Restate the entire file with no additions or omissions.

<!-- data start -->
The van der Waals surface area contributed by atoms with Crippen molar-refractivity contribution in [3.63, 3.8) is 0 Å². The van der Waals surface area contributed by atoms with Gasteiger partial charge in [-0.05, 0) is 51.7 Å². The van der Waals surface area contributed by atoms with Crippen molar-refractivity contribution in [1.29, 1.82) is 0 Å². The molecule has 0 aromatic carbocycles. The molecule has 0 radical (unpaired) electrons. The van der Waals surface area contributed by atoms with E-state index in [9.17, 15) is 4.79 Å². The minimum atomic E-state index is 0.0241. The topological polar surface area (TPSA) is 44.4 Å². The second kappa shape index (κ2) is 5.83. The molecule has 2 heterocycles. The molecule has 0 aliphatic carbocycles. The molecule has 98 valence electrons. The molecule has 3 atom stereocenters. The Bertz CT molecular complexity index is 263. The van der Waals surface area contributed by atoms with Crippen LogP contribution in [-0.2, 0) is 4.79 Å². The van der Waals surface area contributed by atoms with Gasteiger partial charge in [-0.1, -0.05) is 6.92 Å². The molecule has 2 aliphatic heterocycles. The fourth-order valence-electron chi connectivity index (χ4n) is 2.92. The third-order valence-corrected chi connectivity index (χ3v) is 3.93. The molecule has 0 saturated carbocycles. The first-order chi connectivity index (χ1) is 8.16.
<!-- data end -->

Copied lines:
The van der Waals surface area contributed by atoms with Crippen molar-refractivity contribution in [3.63, 3.8) is 0 Å². The van der Waals surface area contributed by atoms with Gasteiger partial charge in [-0.05, 0) is 51.7 Å². The van der Waals surface area contributed by atoms with Crippen molar-refractivity contribution in [1.29, 1.82) is 0 Å². The molecule has 0 aromatic carbocycles. The molecule has 0 radical (unpaired) electrons. The van der Waals surface area contributed by atoms with E-state index in [9.17, 15) is 4.79 Å². The minimum atomic E-state index is 0.0241. The topological polar surface area (TPSA) is 44.4 Å². The second kappa shape index (κ2) is 5.83. The molecule has 2 heterocycles. The molecule has 0 aliphatic carbocycles. The molecule has 98 valence electrons. The molecule has 3 atom stereocenters. The Bertz CT molecular complexity index is 263. The van der Waals surface area contributed by atoms with Crippen LogP contribution in [-0.2, 0) is 4.79 Å². The van der Waals surface area contributed by atoms with Gasteiger partial charge in [-0.1, -0.05) is 6.92 Å². The molecule has 2 aliphatic heterocycles. The fourth-order valence-electron chi connectivity index (χ4n) is 2.92. The third-order valence-corrected chi connectivity index (χ3v) is 3.93. The molecule has 0 saturated carbocycles. The first-order chi connectivity index (χ1) is 8.16.